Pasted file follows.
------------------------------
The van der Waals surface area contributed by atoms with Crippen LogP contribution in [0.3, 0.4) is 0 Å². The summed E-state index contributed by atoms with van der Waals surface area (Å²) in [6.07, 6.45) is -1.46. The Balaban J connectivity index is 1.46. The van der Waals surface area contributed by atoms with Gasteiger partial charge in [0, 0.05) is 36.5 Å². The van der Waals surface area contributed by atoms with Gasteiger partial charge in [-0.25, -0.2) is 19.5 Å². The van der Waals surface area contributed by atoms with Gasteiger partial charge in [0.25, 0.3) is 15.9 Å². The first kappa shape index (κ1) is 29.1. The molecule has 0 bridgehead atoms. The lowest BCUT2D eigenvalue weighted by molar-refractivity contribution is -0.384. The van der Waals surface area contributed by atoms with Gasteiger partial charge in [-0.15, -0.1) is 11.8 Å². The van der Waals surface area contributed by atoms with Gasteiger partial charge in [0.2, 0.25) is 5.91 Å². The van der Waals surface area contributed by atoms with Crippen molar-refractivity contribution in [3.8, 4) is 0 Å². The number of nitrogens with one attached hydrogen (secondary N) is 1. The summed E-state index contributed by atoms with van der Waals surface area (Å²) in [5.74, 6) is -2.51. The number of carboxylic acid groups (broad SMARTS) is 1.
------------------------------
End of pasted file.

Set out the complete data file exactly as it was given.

The van der Waals surface area contributed by atoms with Crippen LogP contribution in [0.3, 0.4) is 0 Å². The summed E-state index contributed by atoms with van der Waals surface area (Å²) in [6.07, 6.45) is -1.46. The Balaban J connectivity index is 1.46. The van der Waals surface area contributed by atoms with Gasteiger partial charge in [0, 0.05) is 36.5 Å². The van der Waals surface area contributed by atoms with Gasteiger partial charge in [-0.25, -0.2) is 19.5 Å². The van der Waals surface area contributed by atoms with Gasteiger partial charge in [0.25, 0.3) is 15.9 Å². The first kappa shape index (κ1) is 29.1. The molecule has 0 bridgehead atoms. The lowest BCUT2D eigenvalue weighted by molar-refractivity contribution is -0.384. The van der Waals surface area contributed by atoms with Gasteiger partial charge in [-0.15, -0.1) is 11.8 Å². The van der Waals surface area contributed by atoms with Gasteiger partial charge in [0.2, 0.25) is 5.91 Å². The van der Waals surface area contributed by atoms with Crippen molar-refractivity contribution in [3.8, 4) is 0 Å². The number of nitrogens with one attached hydrogen (secondary N) is 1. The summed E-state index contributed by atoms with van der Waals surface area (Å²) in [5.74, 6) is -2.51. The number of carboxylic acid groups (broad SMARTS) is 1.